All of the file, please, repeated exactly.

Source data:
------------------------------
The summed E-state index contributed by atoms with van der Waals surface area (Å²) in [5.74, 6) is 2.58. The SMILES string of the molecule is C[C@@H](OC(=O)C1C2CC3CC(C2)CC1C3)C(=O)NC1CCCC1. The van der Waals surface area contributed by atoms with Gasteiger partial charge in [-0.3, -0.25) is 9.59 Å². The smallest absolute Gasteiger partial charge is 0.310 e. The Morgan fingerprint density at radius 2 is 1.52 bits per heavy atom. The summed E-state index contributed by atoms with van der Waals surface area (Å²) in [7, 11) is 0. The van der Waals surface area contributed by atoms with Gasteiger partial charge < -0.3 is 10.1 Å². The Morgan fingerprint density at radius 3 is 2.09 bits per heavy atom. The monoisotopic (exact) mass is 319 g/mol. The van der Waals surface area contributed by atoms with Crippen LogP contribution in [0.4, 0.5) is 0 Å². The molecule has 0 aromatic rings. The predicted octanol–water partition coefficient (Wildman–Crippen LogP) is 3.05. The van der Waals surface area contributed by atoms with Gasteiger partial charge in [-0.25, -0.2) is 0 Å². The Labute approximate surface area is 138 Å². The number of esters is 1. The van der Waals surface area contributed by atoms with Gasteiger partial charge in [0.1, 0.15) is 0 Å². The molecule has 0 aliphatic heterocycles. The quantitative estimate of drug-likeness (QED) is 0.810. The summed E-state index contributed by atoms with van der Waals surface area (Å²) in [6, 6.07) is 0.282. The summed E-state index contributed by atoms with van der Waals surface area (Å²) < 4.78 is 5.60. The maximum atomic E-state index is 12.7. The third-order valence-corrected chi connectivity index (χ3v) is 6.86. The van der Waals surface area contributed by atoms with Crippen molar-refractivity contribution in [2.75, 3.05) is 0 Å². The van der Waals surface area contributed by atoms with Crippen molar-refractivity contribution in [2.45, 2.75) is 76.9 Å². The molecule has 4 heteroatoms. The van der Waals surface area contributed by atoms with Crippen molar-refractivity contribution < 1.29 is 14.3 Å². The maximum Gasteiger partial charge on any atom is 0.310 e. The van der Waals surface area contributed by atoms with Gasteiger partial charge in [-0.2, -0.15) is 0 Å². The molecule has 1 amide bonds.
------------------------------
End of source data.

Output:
The summed E-state index contributed by atoms with van der Waals surface area (Å²) in [5.74, 6) is 2.58. The SMILES string of the molecule is C[C@@H](OC(=O)C1C2CC3CC(C2)CC1C3)C(=O)NC1CCCC1. The van der Waals surface area contributed by atoms with Gasteiger partial charge in [-0.3, -0.25) is 9.59 Å². The smallest absolute Gasteiger partial charge is 0.310 e. The Morgan fingerprint density at radius 2 is 1.52 bits per heavy atom. The summed E-state index contributed by atoms with van der Waals surface area (Å²) in [7, 11) is 0. The van der Waals surface area contributed by atoms with Gasteiger partial charge < -0.3 is 10.1 Å². The Morgan fingerprint density at radius 3 is 2.09 bits per heavy atom. The monoisotopic (exact) mass is 319 g/mol. The van der Waals surface area contributed by atoms with Crippen LogP contribution in [0.4, 0.5) is 0 Å². The molecule has 0 aromatic rings. The predicted octanol–water partition coefficient (Wildman–Crippen LogP) is 3.05. The van der Waals surface area contributed by atoms with Gasteiger partial charge in [-0.25, -0.2) is 0 Å². The Labute approximate surface area is 138 Å². The number of esters is 1. The van der Waals surface area contributed by atoms with Gasteiger partial charge in [0.1, 0.15) is 0 Å². The molecule has 0 aliphatic heterocycles. The quantitative estimate of drug-likeness (QED) is 0.810. The summed E-state index contributed by atoms with van der Waals surface area (Å²) in [6, 6.07) is 0.282. The summed E-state index contributed by atoms with van der Waals surface area (Å²) < 4.78 is 5.60. The maximum atomic E-state index is 12.7. The third-order valence-corrected chi connectivity index (χ3v) is 6.86. The van der Waals surface area contributed by atoms with Crippen molar-refractivity contribution in [2.75, 3.05) is 0 Å². The van der Waals surface area contributed by atoms with Crippen molar-refractivity contribution in [2.45, 2.75) is 76.9 Å². The molecule has 4 heteroatoms. The van der Waals surface area contributed by atoms with Crippen molar-refractivity contribution < 1.29 is 14.3 Å². The maximum Gasteiger partial charge on any atom is 0.310 e. The van der Waals surface area contributed by atoms with Gasteiger partial charge in [-0.2, -0.15) is 0 Å². The molecule has 1 amide bonds.